Alan Hollinghurst born 26 May 1954
Alan Hollinghurst is a British novelist, and winner of the 2004 Booker Prize for The Line of Beauty.
He was born in Stroud, Gloucestershire, the only child of a bank manager.
He studied English at Magdalen College, Oxford. While at Oxford he shared a house with Andrew Motion, and was awarded the Newdigate Prize for poetry.
In the late 1970s he became a lecturer at Magdalen, and then at Somerville College and Corpus Christi College. In 1981 he moved on to lecture at the University of London.
In 1981 he joined the Times Literary Supplement and from 1982 to 1995 he was deputy editor.
His acclaimed first novel, The Swimming-Pool Library (1988), gives a vivid account of London gay life in the early 1980s through the story of a young aristocrat, William Beckwith, and his involvement with the elderly Lord Nantwich, whose life he saves. It was followed by The Folding Star in 1994, which was shortlisted for the Booker Prize for Fiction and won the James Tait Black Memorial Prize (for fiction).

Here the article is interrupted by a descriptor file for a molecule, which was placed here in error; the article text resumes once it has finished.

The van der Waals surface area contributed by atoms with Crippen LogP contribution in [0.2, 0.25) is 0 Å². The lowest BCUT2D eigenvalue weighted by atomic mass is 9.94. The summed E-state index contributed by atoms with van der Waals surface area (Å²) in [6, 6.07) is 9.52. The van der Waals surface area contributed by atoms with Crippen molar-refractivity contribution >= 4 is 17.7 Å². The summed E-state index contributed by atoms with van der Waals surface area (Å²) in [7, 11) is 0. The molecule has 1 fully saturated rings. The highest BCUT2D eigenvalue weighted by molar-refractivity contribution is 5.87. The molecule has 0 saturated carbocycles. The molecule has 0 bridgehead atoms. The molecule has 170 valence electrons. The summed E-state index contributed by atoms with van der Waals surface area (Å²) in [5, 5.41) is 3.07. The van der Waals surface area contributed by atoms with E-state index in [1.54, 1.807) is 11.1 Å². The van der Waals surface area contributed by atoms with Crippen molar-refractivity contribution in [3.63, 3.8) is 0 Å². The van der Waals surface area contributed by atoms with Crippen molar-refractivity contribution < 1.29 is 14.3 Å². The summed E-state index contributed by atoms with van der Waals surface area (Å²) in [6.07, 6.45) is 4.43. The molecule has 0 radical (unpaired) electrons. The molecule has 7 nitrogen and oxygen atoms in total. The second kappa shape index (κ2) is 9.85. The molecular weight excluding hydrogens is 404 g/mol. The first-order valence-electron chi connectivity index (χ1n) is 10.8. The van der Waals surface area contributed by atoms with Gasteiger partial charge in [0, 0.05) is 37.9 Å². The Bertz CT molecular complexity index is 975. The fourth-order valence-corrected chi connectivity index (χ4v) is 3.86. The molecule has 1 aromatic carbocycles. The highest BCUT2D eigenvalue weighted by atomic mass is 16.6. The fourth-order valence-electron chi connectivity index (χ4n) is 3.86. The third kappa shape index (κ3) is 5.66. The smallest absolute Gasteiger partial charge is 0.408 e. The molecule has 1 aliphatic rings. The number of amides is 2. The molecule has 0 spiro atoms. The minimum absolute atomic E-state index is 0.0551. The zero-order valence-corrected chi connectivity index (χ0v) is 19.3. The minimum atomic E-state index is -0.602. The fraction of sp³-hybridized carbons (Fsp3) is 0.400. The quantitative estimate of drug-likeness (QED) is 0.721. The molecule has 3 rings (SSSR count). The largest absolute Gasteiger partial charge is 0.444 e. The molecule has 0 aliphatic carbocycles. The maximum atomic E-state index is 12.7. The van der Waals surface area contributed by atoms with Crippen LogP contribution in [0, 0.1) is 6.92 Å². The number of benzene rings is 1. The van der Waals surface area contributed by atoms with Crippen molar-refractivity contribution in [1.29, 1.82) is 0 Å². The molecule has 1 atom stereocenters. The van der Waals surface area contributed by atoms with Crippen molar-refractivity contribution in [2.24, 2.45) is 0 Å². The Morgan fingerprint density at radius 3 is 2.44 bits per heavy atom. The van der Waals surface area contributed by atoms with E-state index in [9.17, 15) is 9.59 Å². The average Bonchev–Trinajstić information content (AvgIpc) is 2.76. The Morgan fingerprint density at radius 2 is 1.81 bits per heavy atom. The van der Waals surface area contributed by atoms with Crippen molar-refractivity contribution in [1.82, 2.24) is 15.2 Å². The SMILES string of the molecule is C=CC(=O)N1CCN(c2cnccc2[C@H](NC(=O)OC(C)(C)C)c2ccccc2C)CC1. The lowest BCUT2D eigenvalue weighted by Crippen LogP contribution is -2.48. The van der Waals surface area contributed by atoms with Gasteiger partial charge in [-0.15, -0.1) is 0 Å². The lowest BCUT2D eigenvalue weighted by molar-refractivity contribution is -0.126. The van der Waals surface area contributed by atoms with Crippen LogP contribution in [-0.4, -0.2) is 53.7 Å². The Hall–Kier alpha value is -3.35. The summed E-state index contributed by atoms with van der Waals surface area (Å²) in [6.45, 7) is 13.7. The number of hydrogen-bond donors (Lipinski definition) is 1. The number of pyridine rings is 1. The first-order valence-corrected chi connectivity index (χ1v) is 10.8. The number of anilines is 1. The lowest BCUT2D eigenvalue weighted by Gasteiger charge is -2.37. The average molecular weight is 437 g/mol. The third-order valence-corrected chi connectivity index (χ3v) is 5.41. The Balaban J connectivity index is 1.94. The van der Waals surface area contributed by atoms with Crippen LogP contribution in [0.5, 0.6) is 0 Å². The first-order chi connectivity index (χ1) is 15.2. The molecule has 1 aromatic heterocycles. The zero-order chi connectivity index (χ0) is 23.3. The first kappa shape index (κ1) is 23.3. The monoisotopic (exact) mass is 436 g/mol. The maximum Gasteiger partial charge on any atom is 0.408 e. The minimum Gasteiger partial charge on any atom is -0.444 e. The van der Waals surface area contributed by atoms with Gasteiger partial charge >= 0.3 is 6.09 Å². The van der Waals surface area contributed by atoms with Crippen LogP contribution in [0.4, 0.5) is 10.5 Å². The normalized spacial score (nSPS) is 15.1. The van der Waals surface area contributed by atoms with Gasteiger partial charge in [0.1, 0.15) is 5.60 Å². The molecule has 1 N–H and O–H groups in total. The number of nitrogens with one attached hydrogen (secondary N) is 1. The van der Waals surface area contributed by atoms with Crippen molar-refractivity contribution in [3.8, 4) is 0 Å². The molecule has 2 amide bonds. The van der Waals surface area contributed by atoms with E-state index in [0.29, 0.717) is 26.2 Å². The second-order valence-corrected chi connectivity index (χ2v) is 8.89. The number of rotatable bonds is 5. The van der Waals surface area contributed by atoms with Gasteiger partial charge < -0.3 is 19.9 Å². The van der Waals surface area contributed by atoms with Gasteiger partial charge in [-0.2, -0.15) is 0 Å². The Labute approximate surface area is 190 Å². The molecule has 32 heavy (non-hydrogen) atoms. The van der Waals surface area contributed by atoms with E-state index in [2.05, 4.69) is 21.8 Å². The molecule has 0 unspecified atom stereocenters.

The Spell (1998), a gay comedy of manners which interweaves the complex relationships between 40-something architect Robin Woodfield, his alcoholic lover Justin, and Justin's ex, timid civil servant Alex, who falls in love with Robin's son Danny. The action moves between the English countryside and London where Danny introduces Alex to ecstasy and the club scene.
Alan Hollinghurst's translation of Racine's play Bajazet was first performed in 1990. His most recent novel, The Line of Beauty (2004), traces a decade of change and tragedy and won the 2004 Man Booker Prize for Fiction. It was adapted for BBC Television by Andrew Davies in 2006.
A new novel The Stranger's Child will be published in 2011.
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